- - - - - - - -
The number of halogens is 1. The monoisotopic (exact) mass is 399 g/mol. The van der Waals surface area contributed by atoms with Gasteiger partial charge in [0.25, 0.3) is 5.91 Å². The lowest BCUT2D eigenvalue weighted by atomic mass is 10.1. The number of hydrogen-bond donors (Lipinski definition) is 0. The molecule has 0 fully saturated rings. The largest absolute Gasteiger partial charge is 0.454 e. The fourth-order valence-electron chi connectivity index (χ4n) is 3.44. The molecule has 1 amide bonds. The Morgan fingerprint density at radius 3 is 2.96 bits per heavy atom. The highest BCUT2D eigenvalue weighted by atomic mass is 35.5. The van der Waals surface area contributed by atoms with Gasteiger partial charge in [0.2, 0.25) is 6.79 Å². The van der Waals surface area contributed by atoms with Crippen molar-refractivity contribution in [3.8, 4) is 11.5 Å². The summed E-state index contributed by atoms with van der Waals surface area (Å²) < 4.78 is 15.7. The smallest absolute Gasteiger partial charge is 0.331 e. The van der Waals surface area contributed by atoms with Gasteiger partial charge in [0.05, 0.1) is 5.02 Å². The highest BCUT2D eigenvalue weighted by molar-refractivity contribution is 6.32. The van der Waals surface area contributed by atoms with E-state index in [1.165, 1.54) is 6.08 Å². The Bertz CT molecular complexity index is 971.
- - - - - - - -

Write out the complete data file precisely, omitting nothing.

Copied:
The number of halogens is 1. The monoisotopic (exact) mass is 399 g/mol. The van der Waals surface area contributed by atoms with Gasteiger partial charge in [0.25, 0.3) is 5.91 Å². The lowest BCUT2D eigenvalue weighted by atomic mass is 10.1. The number of hydrogen-bond donors (Lipinski definition) is 0. The molecule has 0 fully saturated rings. The largest absolute Gasteiger partial charge is 0.454 e. The fourth-order valence-electron chi connectivity index (χ4n) is 3.44. The molecule has 1 amide bonds. The Morgan fingerprint density at radius 3 is 2.96 bits per heavy atom. The highest BCUT2D eigenvalue weighted by atomic mass is 35.5. The van der Waals surface area contributed by atoms with Gasteiger partial charge in [0.2, 0.25) is 6.79 Å². The van der Waals surface area contributed by atoms with Crippen molar-refractivity contribution in [3.8, 4) is 11.5 Å². The summed E-state index contributed by atoms with van der Waals surface area (Å²) < 4.78 is 15.7. The smallest absolute Gasteiger partial charge is 0.331 e. The van der Waals surface area contributed by atoms with Gasteiger partial charge in [0.05, 0.1) is 5.02 Å². The highest BCUT2D eigenvalue weighted by molar-refractivity contribution is 6.32. The van der Waals surface area contributed by atoms with E-state index in [1.165, 1.54) is 6.08 Å². The Bertz CT molecular complexity index is 971.